25.09.2019 – 29.09.2019; Vorarlberg.
The Values of the few. Elitist bubbles: At this year’s Philosophicum in Lech am Arlberg discussions will revolve around elites and democracy.
What about the relationship between elite and democracy nowadays? In times in which our society is breaking up into ever more fragmented digital filter bubbles and populist movements are gaining power in many countries? This year’s Philosophicum in Lech am Arlberg explores these topics.
This is one of the most relevant questions when it comes to the future of liberal democracy as we (still) know it in Europe. It’s very tempting for rich and powerful elites to use their own resources along with the Internet’s tools to manipulate opinions and enforce their own interests. In many countries there is a convenient alliance between right-wing populists and financial and economic elites. This alliance has far-reaching consequences with respect to a society’s distributive and social justice and to the upholding of democratic principles as such. In an interview with the newspaper Standard Andreas Treichl, CEO of Erste Bank, stated: “We have to contemplate whether or not our democracy can still work in its current form. I’m just collecting ideas here: Maybe countries should be directed by administrative institutions.” Nowadays financial elites are openly debating about democracy per se.
At the same time liberal academic elites have drawn back into the chosen isolation of an exclusive society and are not really able to sustain an effective dialogue with other social groups. Philosopher and publicist Alexander Grau calls this phenomenon “the cultural isolation of the open and tolerant ones”. In his talk at Lech Alexander Grau will analyse the new elites’ self-concepts and values.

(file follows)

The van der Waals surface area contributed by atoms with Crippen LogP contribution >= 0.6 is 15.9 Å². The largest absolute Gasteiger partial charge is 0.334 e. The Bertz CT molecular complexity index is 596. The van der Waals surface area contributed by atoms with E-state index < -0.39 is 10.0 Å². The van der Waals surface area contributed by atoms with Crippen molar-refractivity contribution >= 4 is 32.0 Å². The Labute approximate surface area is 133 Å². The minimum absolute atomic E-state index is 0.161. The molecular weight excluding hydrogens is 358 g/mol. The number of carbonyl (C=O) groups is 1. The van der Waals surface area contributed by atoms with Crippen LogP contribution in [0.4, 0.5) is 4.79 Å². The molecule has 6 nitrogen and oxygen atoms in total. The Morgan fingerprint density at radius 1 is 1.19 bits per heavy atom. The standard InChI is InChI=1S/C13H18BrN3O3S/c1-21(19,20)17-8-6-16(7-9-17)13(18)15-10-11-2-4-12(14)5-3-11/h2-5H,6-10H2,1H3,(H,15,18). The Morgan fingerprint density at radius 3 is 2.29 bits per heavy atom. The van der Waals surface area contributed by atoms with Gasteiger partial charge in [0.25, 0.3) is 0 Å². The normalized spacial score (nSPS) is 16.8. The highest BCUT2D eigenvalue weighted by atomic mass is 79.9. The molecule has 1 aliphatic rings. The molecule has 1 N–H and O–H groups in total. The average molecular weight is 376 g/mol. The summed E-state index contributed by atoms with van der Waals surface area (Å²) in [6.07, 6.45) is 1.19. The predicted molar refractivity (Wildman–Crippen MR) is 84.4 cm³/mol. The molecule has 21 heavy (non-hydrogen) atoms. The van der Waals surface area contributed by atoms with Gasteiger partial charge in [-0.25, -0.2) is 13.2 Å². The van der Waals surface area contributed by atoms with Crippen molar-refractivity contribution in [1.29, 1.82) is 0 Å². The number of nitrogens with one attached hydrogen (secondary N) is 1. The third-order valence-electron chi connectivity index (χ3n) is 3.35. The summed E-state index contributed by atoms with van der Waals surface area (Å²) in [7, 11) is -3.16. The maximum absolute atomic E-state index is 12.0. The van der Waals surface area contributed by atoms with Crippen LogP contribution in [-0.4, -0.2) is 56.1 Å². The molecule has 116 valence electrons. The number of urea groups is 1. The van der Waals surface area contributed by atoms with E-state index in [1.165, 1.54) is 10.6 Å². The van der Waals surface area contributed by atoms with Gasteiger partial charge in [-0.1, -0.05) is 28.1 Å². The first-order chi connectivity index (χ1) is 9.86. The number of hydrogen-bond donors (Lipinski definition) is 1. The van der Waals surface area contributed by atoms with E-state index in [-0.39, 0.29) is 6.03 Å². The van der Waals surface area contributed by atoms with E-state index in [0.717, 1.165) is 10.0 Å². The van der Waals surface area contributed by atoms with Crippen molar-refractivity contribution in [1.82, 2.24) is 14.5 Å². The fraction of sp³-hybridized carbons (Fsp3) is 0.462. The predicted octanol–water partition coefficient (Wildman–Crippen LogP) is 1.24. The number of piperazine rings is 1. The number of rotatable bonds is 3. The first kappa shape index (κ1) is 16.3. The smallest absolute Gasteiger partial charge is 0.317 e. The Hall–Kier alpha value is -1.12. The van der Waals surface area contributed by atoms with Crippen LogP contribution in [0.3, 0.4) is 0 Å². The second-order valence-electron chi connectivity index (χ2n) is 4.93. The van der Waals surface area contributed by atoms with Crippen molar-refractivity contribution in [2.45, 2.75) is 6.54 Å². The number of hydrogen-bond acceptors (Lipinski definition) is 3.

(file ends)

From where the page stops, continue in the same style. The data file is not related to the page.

Which elites are we talking about today? And who do they serve? Do the political elites still represent the people? Or are they just “usurpers” of democracy, who use democratic mechanisms like propaganda and message control to seize power, but who ultimately serve the financial elites that fund their rise to political power? The Ibiza video illustrated this debate very dramatically. The resulting criticism of elites however, is not directed against the fact that political elites don’t function, but that they do function. In many countries we can observe that this alliance between populist political and financial elites has successfully seized power, which is bad news for representative democracy. Viennese philosopher Isolde Charim will explore this question in her talk at this year’s Philosophicum.
Konrad Paul Liessmann, head of Philosophicum Lech, takes a fundamental question as the basis for this year’s programme: “Doesn’t the notion of political, cultural or social elites go against the concept of democracy, which should be that of equality, social mobility, power sharing and change of power?”
What better place to discuss this question than elitist ski resort Lech am Arlberg?
Die Werte der Wenigen. Eliten und Demokratie – Philosophicum Lech
25.09.2019 – 29.09.2019
Neue Kirche Lech
6764 Lech am Arlberg